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What is delirium?

Delirium is a common medical problem that is characterised by changes in mental function and occurs more often among older people. When delirium occurs people are confused and may be either very agitated or quiet and drowsy.

The onset of delirium is always sudden, developing over hours or days, and can last a few days or sometimes weeks.
Delirium occurs often among older people, but it can occur at any age. If delirium is not resolved quickly, it can lead to serious complications such as falls, pressure ulcers, and longer lengths of stay in hospital.

Who is at risk?

People who:

  • are very sick and frail
  • have cognitive impairment or dementia
  • are 65 years of age or older
  • aboriginal and Torres Strait Islander people 45 years or older
  • suffer from depression
  • have poor eyesight or hearing
  • take multiple medications
  • do not drink or eat a lot
  • are having a surgical procedure (e.g. heart, hip or neuro surgery)
  • need help with activities like showering, walking or toileting
  • have had a delirium before.

How common is Delirium?

About 1 in 5 older people admitted to hospital, and about half of the residents in aged care facilities, experience
delirium at some stage of their care. Delirium may occur at any age.

What are the symptoms of delirium?

Symptoms for delirium occur suddenly, and involve changes to a person’s physical and mental state.
Someone with delirium may:

  • appear confused and forgetful
  • unable to pay attention
  • act different from their usual self
  • be very agitated, or very drowsy or both
  • be unsure of the time of day or location
  • changes in their sleeping patterns (staying awake at night and drowsy during the day)
  • have changes in their physical function (e.g. mobility, ability to self-care)
  • feel fearful, upset, irritable, angry or sad
  • see things that are not there (hallucinations)
  • concerned that other people are trying to harm them
  • difficulty to read or write
  • lose control of their bladder or bowels (incontinence)
  • become aggressive.

What causes delirium?

Delirium if often associated with an underlying physical illness or infection. Other common causes of delirium in
older people include:

  • infections (e.g. urinary or chest infections)
  • side effects of medications, including ‘over the counter’ medicines
  • severe pain
  • constipation or not able to empty bladder
  • dehydration or malnutrition
  • withdrawal from alcohol or medications (sleeping tablets or opioids).
  • major surgery
  • any serious illness
  • changes in a person’s environment, such as being hospitalised.

How is delirium treated?

Staff will do a thorough medical assessment to look for and treat the underlying cause of the delirium. If a physical problem is identified, appropriate treatment will be given (e.g. antibiotics commenced to treat a urinary tract infection).
The cause of delirium is not always possible to identify. Treatment is sometimes aimed at lessening symptoms and reducing the risk of complications.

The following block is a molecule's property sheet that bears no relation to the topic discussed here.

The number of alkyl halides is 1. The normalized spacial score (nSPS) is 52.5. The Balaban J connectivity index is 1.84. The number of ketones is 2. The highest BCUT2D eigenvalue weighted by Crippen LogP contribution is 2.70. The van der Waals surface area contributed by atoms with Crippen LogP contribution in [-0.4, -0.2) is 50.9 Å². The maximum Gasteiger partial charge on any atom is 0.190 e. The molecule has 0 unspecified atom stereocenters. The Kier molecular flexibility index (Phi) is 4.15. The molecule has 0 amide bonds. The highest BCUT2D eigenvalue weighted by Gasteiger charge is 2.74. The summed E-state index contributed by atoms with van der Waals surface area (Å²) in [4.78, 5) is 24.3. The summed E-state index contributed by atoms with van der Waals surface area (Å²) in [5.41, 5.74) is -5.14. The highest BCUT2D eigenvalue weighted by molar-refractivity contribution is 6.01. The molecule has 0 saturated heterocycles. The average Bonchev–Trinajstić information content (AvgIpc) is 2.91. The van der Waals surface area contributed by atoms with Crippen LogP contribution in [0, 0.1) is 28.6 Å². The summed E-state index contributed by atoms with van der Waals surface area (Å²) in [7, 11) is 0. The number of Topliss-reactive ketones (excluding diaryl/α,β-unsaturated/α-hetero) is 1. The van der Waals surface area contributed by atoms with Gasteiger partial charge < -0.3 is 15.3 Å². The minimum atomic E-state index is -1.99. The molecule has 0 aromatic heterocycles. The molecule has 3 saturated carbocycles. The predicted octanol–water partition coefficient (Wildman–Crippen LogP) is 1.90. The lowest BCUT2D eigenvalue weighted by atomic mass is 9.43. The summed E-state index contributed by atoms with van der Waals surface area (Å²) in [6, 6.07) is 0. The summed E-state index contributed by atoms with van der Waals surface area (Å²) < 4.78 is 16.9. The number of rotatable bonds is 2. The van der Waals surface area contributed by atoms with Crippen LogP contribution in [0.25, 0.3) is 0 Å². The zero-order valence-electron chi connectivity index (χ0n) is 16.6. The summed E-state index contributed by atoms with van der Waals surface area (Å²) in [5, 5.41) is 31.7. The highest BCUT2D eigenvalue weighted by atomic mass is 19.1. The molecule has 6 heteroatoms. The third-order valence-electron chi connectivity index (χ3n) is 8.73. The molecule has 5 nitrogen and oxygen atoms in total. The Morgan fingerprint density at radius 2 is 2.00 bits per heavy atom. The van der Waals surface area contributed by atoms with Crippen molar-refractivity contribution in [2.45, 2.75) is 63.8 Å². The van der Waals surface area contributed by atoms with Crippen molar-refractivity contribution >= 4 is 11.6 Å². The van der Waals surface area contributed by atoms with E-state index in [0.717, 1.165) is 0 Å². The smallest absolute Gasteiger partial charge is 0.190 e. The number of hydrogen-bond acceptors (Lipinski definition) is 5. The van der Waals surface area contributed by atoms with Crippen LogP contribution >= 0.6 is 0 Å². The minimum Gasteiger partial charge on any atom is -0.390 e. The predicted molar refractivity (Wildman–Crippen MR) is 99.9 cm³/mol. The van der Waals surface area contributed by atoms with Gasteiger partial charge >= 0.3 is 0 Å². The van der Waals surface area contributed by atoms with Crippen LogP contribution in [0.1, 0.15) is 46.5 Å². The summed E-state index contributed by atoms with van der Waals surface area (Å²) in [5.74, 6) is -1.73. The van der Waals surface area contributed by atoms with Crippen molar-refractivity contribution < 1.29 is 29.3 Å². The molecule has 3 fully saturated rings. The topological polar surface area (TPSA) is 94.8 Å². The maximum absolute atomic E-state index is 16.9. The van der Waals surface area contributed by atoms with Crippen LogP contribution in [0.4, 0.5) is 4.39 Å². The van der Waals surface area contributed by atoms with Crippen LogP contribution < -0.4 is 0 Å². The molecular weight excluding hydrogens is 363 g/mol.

Will delirium happen again?

People who have experienced delirium do have a higher risk of experiencing delirium again. Role of family and carers
It is reassuring for someone with delirium to see familiar people. Family and carers are encouraged to stay and can be provided with meals and a recliner for their comfort.

  • Family members/carers can provide valuable information to the staff caring for the person with delirium.
  • Families are often first to notice delirium, so it is important to notify staff immediately if you notice any change in the person’s mental, behavioural or physical condition.

How to help care for someone with delirium?

Have someone they know well stay with them to provide reassurance.

  • Speak slowly in a clear voice. Identify both yourself and the person by name.
  • Let staff know of any personal information that may help calm and orient the person (e.g. names of family and friends, hobbies, significant events, etc).
  • Help maintain a quiet and peaceful setting.
  • Remind the person where they are, date and time.
  • Bring in familiar objects from home (e.g. photos, a dressing gown, a radio or favourite music).
  • Avoid getting into an argument.
  • Encourage them to eat and drink so they are not hungry.
  • Make sure the lighting is good and not too bright. Open curtains during the day.
  • If the person wears glasses or hearing aids, help to put them on and ensure they are clean and working. Visual or hearing impairment can make confusion worse.
  • Keep your loved one mobile as much as possible. Talk to the nurse or doctor about safe options to prevent them from falling.
  • If the person is agitated or aggressive, do not try to restrain them.

If you have any concerns or question about delirium, talk to your local doctor or ask the hospital staff.


Carers Queensland
1800 242 636

My Aged Care Contact Centre
1800 200 422

National Dementia Helpline
1800 100 500

Alzheimer’s Australia

Mater acknowledges consumer consultation in the development of this patient information.
Mater Doc Num: PI-CLN-420144
Last modified 07/9/2020.
Consumers were consulted in the development of this patient information.
Last consumer engagement date: 05/5/2020
For further translated health information, you can visit healthtranslations.vic.gov.au/ supported by the Victorian Department of Health and Human Services that offers a range of patient information in multiple languages.
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